Not so. We are all accustomed to back-tracking from a symptom to a cause,
are we not?
Alternative
two, the faulty initialization never causes a blow-up, but simply
creates bad output. This is not detected for three years, after
having caused twenty-eight unnecessary deaths.
Don't you ever test your programs?
Alternative three,
the extra initialization defeats the systems default trap value
initialization, preventing early detection and correction.
<shrugSuch errors are rare, easily spotted, and easily fixed. I think
you're making a moun-molehill-tain.
From which you may gather that I am not a fan of shotgun
initialization.
Hence your choice of terminology - "shotgun" indeed! :-)

Personally, I'm not a fan of undefined behaviour. Give me a *reproducible*
bug every time.

--
Richard Heathfield
"Usenet is a strange place" - dmr 29/7/1999
http://www.cpax.org.uk
email: rjh at the above domain, - www.
Nov 30 '06 #15

P: n/a
kyle york writes:
If you happen to be fortunate enough to use an implementation that
will flag `used before assigned' the second is better since the
compiler will let you know if you've made a logic error.

If not, the first is safer.
Yes. Sometimes the compiler can't figure it out for sure though. In
case of gcc -Wall, it then warns that a variable _may_ be used
uninitialized.

I usually see if I can reorganize such code so gcc can tell that the
variable is initialized before use. E.g. for() -do..while(), or pick
one possible value as the default, or default:assert(0); in a switch().
Otherwise I may add a useless initialization just to silence the warning
- with a comment that it _is_ just supposed to to silence the warning.

--
Hallvard
Nov 30 '06 #16

P: n/a
I forgot one detail: The point isn't to initialize just before use if
you go that path, but to set the value around the place in the function
where it locically seems to belong. If there is such a place.

--
Hallvard
Nov 30 '06 #17

P: n/a
In article <Fz*****************@nnrp.ca.mci.com!nnrp1.uunet.c a>
Clever Monkey <cl**************@hotmail.com.invalidwrote:
>If a variable is just going to be clobbered by some function return, I
never initialize it. [An aside for the gurus: can the compiler optimize
away a spurious initializations? I'm thinking of a case where an
initializer once made sense, but then the next use of the variable is a
holder for a function return. Will some compilers know to optimize the
initialization?]
Given code like:

T var = initial;
... code that does not use var ...
var = result;

standard dataflow optimization techniques (there are several) will
all get rid of the redundant assignment. The initialization will
not disappear if you do something like this instead, though:

T var = initial;
... code that, while it does not use var, does use &var ...
var = result;

In this case, the use of "&var" can defeat attempts to follow the
points at which var is used and/or set. (If the address-of operator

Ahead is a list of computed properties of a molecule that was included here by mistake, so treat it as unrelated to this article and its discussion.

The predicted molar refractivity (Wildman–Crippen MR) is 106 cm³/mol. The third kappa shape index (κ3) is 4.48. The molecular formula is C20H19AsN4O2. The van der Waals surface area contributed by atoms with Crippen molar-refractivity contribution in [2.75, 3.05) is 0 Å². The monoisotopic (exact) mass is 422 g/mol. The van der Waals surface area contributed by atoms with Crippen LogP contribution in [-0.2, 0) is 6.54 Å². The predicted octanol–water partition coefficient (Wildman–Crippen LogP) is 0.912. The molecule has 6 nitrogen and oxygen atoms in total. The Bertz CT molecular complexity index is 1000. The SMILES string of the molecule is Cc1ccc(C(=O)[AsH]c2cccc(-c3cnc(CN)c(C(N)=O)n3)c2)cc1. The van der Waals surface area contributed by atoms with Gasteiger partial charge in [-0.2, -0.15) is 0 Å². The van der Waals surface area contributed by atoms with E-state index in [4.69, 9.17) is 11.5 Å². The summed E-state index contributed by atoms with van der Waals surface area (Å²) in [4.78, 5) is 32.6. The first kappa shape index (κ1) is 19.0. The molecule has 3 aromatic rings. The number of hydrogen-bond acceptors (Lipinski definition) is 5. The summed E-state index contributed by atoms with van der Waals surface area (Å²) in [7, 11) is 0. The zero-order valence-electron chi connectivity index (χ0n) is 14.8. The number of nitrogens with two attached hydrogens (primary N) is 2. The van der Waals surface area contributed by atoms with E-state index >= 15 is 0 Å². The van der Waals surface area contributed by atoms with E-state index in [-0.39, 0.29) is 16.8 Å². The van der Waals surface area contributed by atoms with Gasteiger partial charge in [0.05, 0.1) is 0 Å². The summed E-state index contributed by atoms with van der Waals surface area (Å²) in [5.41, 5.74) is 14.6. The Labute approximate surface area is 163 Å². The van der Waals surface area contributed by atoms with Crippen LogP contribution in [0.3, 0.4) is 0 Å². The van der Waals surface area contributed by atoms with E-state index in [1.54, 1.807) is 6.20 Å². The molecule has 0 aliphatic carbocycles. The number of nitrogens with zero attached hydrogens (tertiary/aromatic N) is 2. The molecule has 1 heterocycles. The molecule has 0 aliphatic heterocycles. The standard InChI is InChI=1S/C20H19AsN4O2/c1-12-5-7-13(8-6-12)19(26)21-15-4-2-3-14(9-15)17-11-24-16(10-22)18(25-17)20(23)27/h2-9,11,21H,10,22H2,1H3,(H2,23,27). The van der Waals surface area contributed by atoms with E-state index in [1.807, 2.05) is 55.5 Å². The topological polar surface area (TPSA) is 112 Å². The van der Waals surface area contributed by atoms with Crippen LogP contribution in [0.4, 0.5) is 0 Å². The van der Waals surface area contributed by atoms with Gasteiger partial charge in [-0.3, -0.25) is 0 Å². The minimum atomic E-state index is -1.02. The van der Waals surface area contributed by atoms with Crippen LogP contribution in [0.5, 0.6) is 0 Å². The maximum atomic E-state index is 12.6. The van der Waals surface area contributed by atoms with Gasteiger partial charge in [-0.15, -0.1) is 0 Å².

can be removed by other optimizations, the dataflow techniques can
once again recover the points at which the variable is first used
and first defined, and remove the "= initial" part if it is in fact
redundant.)

Since C's arrays are generally turned into pointers internally,
most cases of:

T arr[N] = { initial };
... code that does not use arr[i] for any i ...
arr[i] = result; /* for some valid i */

are not optimized away except by particularly smart compilers.
--
In-Real-Life: Chris Torek, Wind River Systems
Salt Lake City, UT, USA (4039.22'N, 11150.29'W) +1 801 277 2603
email: forget about it http://web.torek.net/torek/index.html
Reading email is like searching for food in the garbage, thanks to spammers.
Nov 30 '06 #18

P: n/a
MQ

Chris Dollin wrote:
(3) When they are declared, in their declaration, to their actual value.
Surely this is not always possible, say, when the variable is
initialised by a call to a function. Think scanf()...

Nov 30 '06 #19

P: n/a
MQ

Chris Dollin wrote:
(3) When they are declared, in their declaration, to their actual value.
Surely this is not always possible, say, when the variable is
initialised by a call to a function. Think scanf()...

Dec 1 '06 #20

P: n/a
MQ wrote:
Chris Dollin wrote:
>(3) When they are declared, in their declaration, to their actual value.

Surely this is not always possible, say, when the variable is
initialised by a call to a function. Think scanf()...
Yes, it's not /always/ possible. But when it /is/ possible, I think it
is to be preferred.

As usual, clarity trumps everything [1] except user requirements.

[1] As you know, Bob, there are two trumps, either of which can be
a colour or a number.

--
Chris "Mu" Dollin
"Who are you? What do you want?" /Babylon 5/

Dec 1 '06 #21

P: n/a
Chris Dollin wrote:
>
.... snip ...
>
[1] As you know, Bob, there are two trumps, either of which can be
a colour or a number.
I believe there are more. Ivana, ... :-)

--
Chuck F (cbfalconer at maineline dot net)
Available for consulting/temporary embedded and systems.
<http://cbfalconer.home.att.net>

Dec 1 '06 #22